Last week a mother made the news because she stopped her 2 children running around Tesco’s by making them sit on the floor for 10 minutes to calm down. In effect she was taking the naughty step technique and applying it in the middle of the supermarket. The problem with stopping their unwanted behaviour in this way was that it added an element of shame to the technique and that is what I believe caused the backlash against her.
I would not have made the same choice but I do feel sorry for the Mum. She was trying to take responsibility for her children’s behaviour and to stop to it in a calm and assertive way. I am sure if she had continued to let them run around the supermarket she would have been criticised for that too.
This story made me reflect on the affect of shaming a child. My passion is to help parents nurture confident and happy children and in order to feel this way the children need to value their own self worth. In his book, I Heart Me, David Hamilton suggests that shaming a child causes the child to become apprehensive and to learn to hold back, not the actions of a child with high self worth.
You may think that you would never shame your child but have you ever used the phrase ” You are…” followed by a negative comment? Here are some examples of such statements:-
- You are stupid
- You are lazy
- You are a liar
- You are bad
- You are good for nothing
The problem with these statements is that they are commenting on the child’s identity not on something they have just done. If you say these statements often enough the child starts to believe that they are stupid, lazy, a liar etc and they start to feel shame about who they are. In fact if you use these statements regularly you are helping your child to become something you don’t want them to be.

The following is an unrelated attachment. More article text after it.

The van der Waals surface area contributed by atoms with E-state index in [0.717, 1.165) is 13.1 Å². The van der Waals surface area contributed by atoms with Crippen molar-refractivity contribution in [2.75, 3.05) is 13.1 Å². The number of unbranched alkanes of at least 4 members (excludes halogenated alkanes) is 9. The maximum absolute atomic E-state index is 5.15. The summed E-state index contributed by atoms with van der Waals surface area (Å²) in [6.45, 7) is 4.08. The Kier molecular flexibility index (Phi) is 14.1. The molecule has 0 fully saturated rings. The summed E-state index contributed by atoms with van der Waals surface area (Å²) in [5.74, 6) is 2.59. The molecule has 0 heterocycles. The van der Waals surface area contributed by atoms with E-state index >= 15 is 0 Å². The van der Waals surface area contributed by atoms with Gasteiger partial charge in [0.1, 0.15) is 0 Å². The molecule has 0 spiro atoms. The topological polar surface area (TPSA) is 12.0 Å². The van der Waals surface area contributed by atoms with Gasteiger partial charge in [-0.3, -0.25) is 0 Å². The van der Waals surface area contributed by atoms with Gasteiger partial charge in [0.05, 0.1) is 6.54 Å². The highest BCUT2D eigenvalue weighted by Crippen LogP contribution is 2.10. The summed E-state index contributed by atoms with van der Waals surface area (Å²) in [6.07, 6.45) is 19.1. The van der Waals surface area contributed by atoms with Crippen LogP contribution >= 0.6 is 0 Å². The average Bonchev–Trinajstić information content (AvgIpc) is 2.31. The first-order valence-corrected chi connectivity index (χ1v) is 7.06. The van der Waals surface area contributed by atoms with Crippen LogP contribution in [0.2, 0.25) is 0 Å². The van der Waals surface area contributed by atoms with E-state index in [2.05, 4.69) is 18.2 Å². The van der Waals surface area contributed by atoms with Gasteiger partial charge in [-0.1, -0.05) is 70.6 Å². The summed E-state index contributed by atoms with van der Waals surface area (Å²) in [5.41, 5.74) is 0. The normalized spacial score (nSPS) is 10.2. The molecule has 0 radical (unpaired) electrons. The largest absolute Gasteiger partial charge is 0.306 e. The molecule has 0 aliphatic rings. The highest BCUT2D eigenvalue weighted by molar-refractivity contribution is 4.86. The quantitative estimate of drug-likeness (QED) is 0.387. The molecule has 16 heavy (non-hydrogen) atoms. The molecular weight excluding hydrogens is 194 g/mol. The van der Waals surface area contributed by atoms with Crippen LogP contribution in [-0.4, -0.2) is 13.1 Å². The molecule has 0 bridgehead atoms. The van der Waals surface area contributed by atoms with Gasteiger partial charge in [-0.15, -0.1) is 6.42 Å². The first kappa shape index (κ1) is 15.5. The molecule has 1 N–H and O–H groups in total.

Many years ago I suggested to a friend of mine that if he continued to tell his 6 year old son that he was stupid, one day his son would turn round to him and say ” You think I’m stupid Dad don’t you? At the time my friend didn’t understand the damage that such a statement could make to his son and he laughed as he told me his son always did stupid things. I tried to point out that there is a big difference between saying ” That was a stupid thing to do” and “You are stupid“. It took another 6 years before my friend heard those dreaded words.
As children grow up they hear the affirmation ” You are….” many times from parents and teachers so whenever we use such a powerful phrase we need to complete it with a positive word. “You is kind. You is smart. You is important”. These are the three positive affirmations that the nanny in the brilliant film The Help gives to the little girl she is taking care of. Every day she gets the child to repeat the phrases back to her, so every day the little girl is affirming I am kind. I am smart. I am important.
Do you remember the Robbie Williams song I love my Life? I love to hear children singing this song because the chorus is made up of 7 positive affirmations. How high would a child’s self worth be if they believed these powerful words?
“I am powerful
I am beautiful
I am free
I love my life
I am wonderful
I am magical
I am me”
If you want your child to grow up believing in themselves then be careful how you use the phrase “You are….” My guidance here is not about stating the reality when your child has misbehaved but about acknowledging what they have done without making it who they are.